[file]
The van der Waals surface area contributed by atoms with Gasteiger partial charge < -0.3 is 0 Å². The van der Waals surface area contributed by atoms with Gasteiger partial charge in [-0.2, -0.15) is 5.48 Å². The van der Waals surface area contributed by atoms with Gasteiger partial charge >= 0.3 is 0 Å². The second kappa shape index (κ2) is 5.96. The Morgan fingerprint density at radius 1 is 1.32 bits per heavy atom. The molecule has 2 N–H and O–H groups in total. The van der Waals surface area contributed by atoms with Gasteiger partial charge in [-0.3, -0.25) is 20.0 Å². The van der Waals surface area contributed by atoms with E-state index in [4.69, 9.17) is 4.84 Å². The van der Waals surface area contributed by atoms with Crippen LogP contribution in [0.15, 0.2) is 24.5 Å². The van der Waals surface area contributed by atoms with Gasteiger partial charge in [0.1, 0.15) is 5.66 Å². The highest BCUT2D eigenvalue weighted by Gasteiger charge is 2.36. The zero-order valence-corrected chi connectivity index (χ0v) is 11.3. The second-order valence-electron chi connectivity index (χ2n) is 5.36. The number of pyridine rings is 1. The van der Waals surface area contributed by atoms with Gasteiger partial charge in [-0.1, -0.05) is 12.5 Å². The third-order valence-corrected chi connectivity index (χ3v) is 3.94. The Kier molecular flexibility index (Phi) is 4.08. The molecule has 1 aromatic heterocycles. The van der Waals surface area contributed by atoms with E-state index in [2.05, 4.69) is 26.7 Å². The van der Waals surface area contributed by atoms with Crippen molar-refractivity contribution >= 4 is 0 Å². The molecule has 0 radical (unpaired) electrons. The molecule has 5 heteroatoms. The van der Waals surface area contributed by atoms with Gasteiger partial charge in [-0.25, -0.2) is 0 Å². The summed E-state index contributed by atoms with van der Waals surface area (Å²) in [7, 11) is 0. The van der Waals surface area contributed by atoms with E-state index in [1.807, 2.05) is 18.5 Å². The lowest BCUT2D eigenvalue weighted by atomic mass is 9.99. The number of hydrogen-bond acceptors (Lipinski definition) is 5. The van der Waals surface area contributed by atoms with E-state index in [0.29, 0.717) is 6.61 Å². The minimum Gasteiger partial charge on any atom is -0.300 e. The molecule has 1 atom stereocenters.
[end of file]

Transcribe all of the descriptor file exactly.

The van der Waals surface area contributed by atoms with Gasteiger partial charge < -0.3 is 0 Å². The van der Waals surface area contributed by atoms with Gasteiger partial charge in [-0.2, -0.15) is 5.48 Å². The van der Waals surface area contributed by atoms with Gasteiger partial charge >= 0.3 is 0 Å². The second kappa shape index (κ2) is 5.96. The Morgan fingerprint density at radius 1 is 1.32 bits per heavy atom. The molecule has 2 N–H and O–H groups in total. The van der Waals surface area contributed by atoms with Gasteiger partial charge in [-0.3, -0.25) is 20.0 Å². The van der Waals surface area contributed by atoms with E-state index in [4.69, 9.17) is 4.84 Å². The van der Waals surface area contributed by atoms with Crippen LogP contribution in [0.15, 0.2) is 24.5 Å². The van der Waals surface area contributed by atoms with Gasteiger partial charge in [0.1, 0.15) is 5.66 Å². The highest BCUT2D eigenvalue weighted by Gasteiger charge is 2.36. The zero-order valence-corrected chi connectivity index (χ0v) is 11.3. The second-order valence-electron chi connectivity index (χ2n) is 5.36. The number of pyridine rings is 1. The van der Waals surface area contributed by atoms with Gasteiger partial charge in [-0.1, -0.05) is 12.5 Å². The third-order valence-corrected chi connectivity index (χ3v) is 3.94. The Kier molecular flexibility index (Phi) is 4.08. The molecule has 1 aromatic heterocycles. The van der Waals surface area contributed by atoms with E-state index in [2.05, 4.69) is 26.7 Å². The van der Waals surface area contributed by atoms with Crippen molar-refractivity contribution >= 4 is 0 Å². The molecule has 0 radical (unpaired) electrons. The molecule has 5 heteroatoms. The van der Waals surface area contributed by atoms with Gasteiger partial charge in [-0.25, -0.2) is 0 Å². The summed E-state index contributed by atoms with van der Waals surface area (Å²) in [7, 11) is 0. The van der Waals surface area contributed by atoms with E-state index in [1.807, 2.05) is 18.5 Å². The lowest BCUT2D eigenvalue weighted by atomic mass is 9.99. The number of hydrogen-bond acceptors (Lipinski definition) is 5. The van der Waals surface area contributed by atoms with E-state index in [0.29, 0.717) is 6.61 Å². The minimum Gasteiger partial charge on any atom is -0.300 e. The molecule has 1 atom stereocenters.